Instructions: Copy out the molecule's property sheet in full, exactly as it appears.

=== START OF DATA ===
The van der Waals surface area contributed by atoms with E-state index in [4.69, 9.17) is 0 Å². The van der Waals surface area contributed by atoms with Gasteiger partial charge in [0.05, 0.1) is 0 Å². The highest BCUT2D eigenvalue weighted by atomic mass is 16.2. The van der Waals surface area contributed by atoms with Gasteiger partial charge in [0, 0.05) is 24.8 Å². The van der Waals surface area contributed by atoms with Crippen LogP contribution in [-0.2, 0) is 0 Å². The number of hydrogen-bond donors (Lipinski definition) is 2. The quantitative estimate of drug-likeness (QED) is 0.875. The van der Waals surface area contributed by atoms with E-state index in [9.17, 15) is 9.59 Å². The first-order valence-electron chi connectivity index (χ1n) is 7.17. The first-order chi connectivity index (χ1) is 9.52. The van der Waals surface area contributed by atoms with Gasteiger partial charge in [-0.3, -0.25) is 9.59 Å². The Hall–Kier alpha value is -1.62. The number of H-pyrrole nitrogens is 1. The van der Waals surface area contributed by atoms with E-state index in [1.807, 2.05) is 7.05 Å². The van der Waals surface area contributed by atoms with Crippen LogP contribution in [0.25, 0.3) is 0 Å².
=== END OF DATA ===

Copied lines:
The van der Waals surface area contributed by atoms with E-state index in [4.69, 9.17) is 0 Å². The van der Waals surface area contributed by atoms with Gasteiger partial charge in [0.05, 0.1) is 0 Å². The highest BCUT2D eigenvalue weighted by atomic mass is 16.2. The van der Waals surface area contributed by atoms with Gasteiger partial charge in [0, 0.05) is 24.8 Å². The van der Waals surface area contributed by atoms with Crippen LogP contribution in [-0.2, 0) is 0 Å². The number of hydrogen-bond donors (Lipinski definition) is 2. The quantitative estimate of drug-likeness (QED) is 0.875. The van der Waals surface area contributed by atoms with E-state index in [9.17, 15) is 9.59 Å². The first-order valence-electron chi connectivity index (χ1n) is 7.17. The first-order chi connectivity index (χ1) is 9.52. The van der Waals surface area contributed by atoms with Gasteiger partial charge in [-0.3, -0.25) is 9.59 Å². The Hall–Kier alpha value is -1.62. The number of H-pyrrole nitrogens is 1. The van der Waals surface area contributed by atoms with E-state index in [1.807, 2.05) is 7.05 Å². The van der Waals surface area contributed by atoms with Crippen LogP contribution in [0.25, 0.3) is 0 Å².